Posts Tagged ‘book proposal’

Seriously, a proposal…

WritingWednesday

Typewriter Pink

 

Wednesday is the day I share what I have learned on my journey from writing to publication, marketing and writing and publishing again. If you have any questions please feel free to leave them in the comments and I will do my best to answer them. If you have any tips please share them with us…

Proposals

 A proposal is a business plan for your book. If you write nonfiction and query an agent that agent may ask to see your proposal. More and more agents that represent fiction are asking for one as well. It is a good idea to have one prepared before you start to query.

When I started querying for my first book I had no idea what a proposal was. I was so excited to get a response from the third agent I queried but when she asked for a proposal, I had no clue. Needless to say the one I hurried to put together got me nowhere. This time around I wrote the proposal before I wrote the book.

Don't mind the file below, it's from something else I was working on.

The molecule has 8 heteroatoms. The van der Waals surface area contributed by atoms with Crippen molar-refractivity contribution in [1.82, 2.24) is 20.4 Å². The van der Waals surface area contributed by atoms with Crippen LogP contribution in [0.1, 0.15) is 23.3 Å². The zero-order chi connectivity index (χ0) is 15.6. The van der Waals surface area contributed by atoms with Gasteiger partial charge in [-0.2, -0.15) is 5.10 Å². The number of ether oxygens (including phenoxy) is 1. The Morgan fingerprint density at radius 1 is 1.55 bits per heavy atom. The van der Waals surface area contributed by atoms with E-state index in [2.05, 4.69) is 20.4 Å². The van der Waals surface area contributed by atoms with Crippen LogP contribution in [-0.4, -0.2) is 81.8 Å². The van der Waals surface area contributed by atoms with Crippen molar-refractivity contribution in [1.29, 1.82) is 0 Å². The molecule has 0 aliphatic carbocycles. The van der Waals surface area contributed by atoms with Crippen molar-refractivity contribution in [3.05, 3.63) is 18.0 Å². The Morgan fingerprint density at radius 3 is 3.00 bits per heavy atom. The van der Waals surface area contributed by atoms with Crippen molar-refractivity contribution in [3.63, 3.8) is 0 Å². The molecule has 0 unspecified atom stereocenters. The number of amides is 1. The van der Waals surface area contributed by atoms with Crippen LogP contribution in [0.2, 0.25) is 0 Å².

Quote Never Give Up

  • It contains a cover page with word count, genre, title, short description of the book and your contact information.
  • A table of contents
  • A one page summary (the synopsis) of your book. Think of what might be on the back cover of the book.
  • Target Audience. Who will buy this book and why. Do not ever say everyone will love this book because they won’t. Pick a specific demographic and then two sub demographics.
  • Research the competition. What titles out there are similar to yours? Remember that competition in the book world is a very good thing. If there are numerous titles that means there is consumer interest. Agents and Publishers love competition. List these books and explain why they are similar and why they are different. Why is your book better?
  • Your Platform- how you will be able to reach your target audience (where you are on line, your church, groups or organizations you belong to, connections etc…)